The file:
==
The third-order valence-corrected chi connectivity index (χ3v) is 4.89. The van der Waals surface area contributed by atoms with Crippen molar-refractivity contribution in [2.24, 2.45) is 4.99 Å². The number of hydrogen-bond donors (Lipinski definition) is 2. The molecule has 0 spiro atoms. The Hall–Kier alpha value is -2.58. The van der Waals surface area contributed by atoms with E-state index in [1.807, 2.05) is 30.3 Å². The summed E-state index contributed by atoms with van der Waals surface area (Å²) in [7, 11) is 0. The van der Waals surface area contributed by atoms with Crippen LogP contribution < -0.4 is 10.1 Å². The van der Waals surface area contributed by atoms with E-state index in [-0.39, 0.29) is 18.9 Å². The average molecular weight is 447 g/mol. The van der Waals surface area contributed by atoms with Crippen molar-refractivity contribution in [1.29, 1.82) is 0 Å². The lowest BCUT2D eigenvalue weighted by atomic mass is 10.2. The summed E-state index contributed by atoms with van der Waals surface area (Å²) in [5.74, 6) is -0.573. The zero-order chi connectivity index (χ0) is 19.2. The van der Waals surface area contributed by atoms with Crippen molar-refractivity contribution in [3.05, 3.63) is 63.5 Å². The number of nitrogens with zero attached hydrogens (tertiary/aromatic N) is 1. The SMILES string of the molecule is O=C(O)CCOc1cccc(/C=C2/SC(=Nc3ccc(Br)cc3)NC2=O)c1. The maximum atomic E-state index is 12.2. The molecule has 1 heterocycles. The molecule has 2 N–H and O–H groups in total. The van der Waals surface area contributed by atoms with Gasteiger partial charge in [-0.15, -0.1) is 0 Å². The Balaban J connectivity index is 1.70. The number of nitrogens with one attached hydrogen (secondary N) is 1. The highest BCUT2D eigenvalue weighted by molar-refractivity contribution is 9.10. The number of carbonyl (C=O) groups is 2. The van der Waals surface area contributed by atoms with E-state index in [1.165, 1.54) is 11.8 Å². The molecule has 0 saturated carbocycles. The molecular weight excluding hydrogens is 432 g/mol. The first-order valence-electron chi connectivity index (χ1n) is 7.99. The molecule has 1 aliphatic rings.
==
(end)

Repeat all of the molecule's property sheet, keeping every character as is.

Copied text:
The third-order valence-corrected chi connectivity index (χ3v) is 4.89. The van der Waals surface area contributed by atoms with Crippen molar-refractivity contribution in [2.24, 2.45) is 4.99 Å². The number of hydrogen-bond donors (Lipinski definition) is 2. The molecule has 0 spiro atoms. The Hall–Kier alpha value is -2.58. The van der Waals surface area contributed by atoms with E-state index in [1.807, 2.05) is 30.3 Å². The summed E-state index contributed by atoms with van der Waals surface area (Å²) in [7, 11) is 0. The van der Waals surface area contributed by atoms with Crippen LogP contribution < -0.4 is 10.1 Å². The van der Waals surface area contributed by atoms with E-state index in [-0.39, 0.29) is 18.9 Å². The average molecular weight is 447 g/mol. The van der Waals surface area contributed by atoms with Crippen molar-refractivity contribution in [1.29, 1.82) is 0 Å². The lowest BCUT2D eigenvalue weighted by atomic mass is 10.2. The summed E-state index contributed by atoms with van der Waals surface area (Å²) in [5.74, 6) is -0.573. The zero-order chi connectivity index (χ0) is 19.2. The van der Waals surface area contributed by atoms with Crippen molar-refractivity contribution in [3.05, 3.63) is 63.5 Å². The number of nitrogens with zero attached hydrogens (tertiary/aromatic N) is 1. The SMILES string of the molecule is O=C(O)CCOc1cccc(/C=C2/SC(=Nc3ccc(Br)cc3)NC2=O)c1. The maximum atomic E-state index is 12.2. The molecule has 1 heterocycles. The molecule has 2 N–H and O–H groups in total. The van der Waals surface area contributed by atoms with Gasteiger partial charge in [-0.15, -0.1) is 0 Å². The Balaban J connectivity index is 1.70. The number of nitrogens with one attached hydrogen (secondary N) is 1. The highest BCUT2D eigenvalue weighted by molar-refractivity contribution is 9.10. The number of carbonyl (C=O) groups is 2. The van der Waals surface area contributed by atoms with E-state index in [1.165, 1.54) is 11.8 Å². The molecule has 0 saturated carbocycles. The molecular weight excluding hydrogens is 432 g/mol. The first-order valence-electron chi connectivity index (χ1n) is 7.99. The molecule has 1 aliphatic rings.